Should California Create a Public Bank for Cannabis Businesses?

California Treasurer John Chiang announced he and the state attorney general’s office will study the feasibility of creating a public bank for the marijuana industry.

California Treasurer John Chiang announced he and the state attorney general’s office will study the feasibility of creating a public bank for the marijuana industry. (Justin Sullivan/Getty Images)

California is starting to assess whether a public bank would better serve the state’s marijuana industry.

On Tuesday, California Treasurer John Chiang announced that he and the state attorney general’s office will be moving forward with a feasibility study.

Most private banks won’t work with cannabis businesses because marijuana use is illegal under federal law. Chiang — who is running for governor — says California will conduct a two-part feasibility study on whether a state-backed bank would provide a viable alternative.


Chiang’s office would look at operational issues, like whether the bank should be online or have physical locations. He says the attorney general will consider legal questions.

“We need answers to legal issues surrounding the regulation of a state bank for cannabis, such as whether establishing such a bank would provide greater protection for the institution and its customers,” Chiang says.

The completed study is expected to answer questions about costs, benefits, risks, and legal and regulatory issues.

Chiang says the anti-marijuana stance of U.S. Attorney General Jeff Sessions creates some additional challenges to finding a banking solution for the industry. Chiang says California is collaborating with other states to encourage a federal fix.

California’s cannabis industry is expected to bring in billions of dollars in sales.

Most of the business is currently conducted in cash, which can attract crime.

Should California Create a Public Bank for Cannabis Businesses? 31 January,2018Katie Orr

  • george

    hay how about a credit union?

  • george

    how about a credit union works in garberville?

  • zO

    This makes no sense and only supports those that are in the new cannabis industry.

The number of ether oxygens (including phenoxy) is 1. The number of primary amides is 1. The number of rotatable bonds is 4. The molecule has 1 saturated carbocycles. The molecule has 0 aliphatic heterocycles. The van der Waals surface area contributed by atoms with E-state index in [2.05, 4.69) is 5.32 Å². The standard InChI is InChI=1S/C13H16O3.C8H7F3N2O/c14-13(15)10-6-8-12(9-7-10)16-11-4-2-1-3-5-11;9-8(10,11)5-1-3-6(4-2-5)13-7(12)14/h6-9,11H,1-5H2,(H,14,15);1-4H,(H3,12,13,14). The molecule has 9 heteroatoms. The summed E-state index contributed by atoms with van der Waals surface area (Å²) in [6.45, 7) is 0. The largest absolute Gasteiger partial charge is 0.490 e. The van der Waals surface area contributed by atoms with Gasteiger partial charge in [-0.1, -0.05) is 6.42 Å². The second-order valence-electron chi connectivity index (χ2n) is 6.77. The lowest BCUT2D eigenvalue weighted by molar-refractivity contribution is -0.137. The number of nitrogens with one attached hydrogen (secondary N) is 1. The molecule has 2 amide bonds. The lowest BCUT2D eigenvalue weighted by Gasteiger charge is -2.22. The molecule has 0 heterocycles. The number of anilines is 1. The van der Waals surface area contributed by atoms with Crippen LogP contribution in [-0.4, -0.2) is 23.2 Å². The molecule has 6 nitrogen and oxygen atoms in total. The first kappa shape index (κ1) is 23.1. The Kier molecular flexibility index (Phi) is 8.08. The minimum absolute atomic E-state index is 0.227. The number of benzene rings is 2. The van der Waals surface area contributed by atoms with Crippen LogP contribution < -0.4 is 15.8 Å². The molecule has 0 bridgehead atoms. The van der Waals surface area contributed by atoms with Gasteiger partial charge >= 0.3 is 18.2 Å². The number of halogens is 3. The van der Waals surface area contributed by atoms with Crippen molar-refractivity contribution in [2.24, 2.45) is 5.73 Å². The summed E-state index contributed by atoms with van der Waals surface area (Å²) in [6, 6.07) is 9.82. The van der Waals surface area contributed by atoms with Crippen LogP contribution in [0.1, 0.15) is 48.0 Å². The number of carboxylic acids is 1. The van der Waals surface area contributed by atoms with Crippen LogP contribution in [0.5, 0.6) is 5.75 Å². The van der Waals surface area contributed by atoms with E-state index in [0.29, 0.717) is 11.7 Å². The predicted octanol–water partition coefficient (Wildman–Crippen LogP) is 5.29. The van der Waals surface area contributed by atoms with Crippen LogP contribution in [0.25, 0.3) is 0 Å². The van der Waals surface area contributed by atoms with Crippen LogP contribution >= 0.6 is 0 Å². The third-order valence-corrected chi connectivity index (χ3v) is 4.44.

We need to unequivocally and as speedily as possible completely unschedule cannabis from the Control Substances Act (CSA) which equals no more arrests and open business for banks with cannabis businesses.

    This is not rocket science and we don’t need American tax payers giving those in privileged more leverage to expand and grow their perspective businesses while others across the country in non-legal cannabis states continue to suffer arrest, imprisonment, tarnishing of records and breaking up of families.

    Time to stop the madness and end the unconstitutional prohibition of cannabis.

    This benign plant belongs in the hands of the people and scientist for its unknown potential of helping humanity.

    • Flatline42

      “We need to unequivocally and as speedily as possible completely unschedule cannabis from the Control Substances Act (CSA) which equals no more arrests and open business for banks with cannabis businesses.”

      Jeff Sessions thinks that cannabis is quite possibly the worst substance known to man, and I say that without hyperbole. Solutions at the federal level are not going to be forthcoming any time soon I’m afraid.

  • Flatline42

    Fascinating.

    I wouldn’t mind seeing a state-chartered bank for Cannabis also function as a source of microloans for small businesses to bootstrap. If cannabis brings in billions like it’s expected to, even a fraction of that would be an awful lot of money to use for microloans to plow back into the economy.

    It could be a really good opportunity.

Author

Katie Orr

Katie Orr is a Sacramento-based reporter for KQED’s Politics and Government  Desk, covering the state Capitol and a variety of issues including women in politics, voting and elections and legislation. Prior to joining KQED in 2016, Katie was state government reporter for Capital Public Radio in Sacramento. She’s also worked for KPBS in San Diego, where she covered City Hall.

Katie received her masters degree in political science from San Diego State University and holds a Bachelors degree in broadcast journalism from Arizona State University.

In 2015 Katie won a national Clarion Award for a series of stories she did on women in California politics. She’s been honored by the Society for Professional Journalists and, in 2013, was named by The Washington Post as one of the country’s top state Capitol reporters.   She’s also reported for the award-winning documentary series The View from Here and was part of the team that won  national PRNDI and  Gabriel Awards in 2015. She lives in Sacramento with her husband. Twitter: @1KatieOrr

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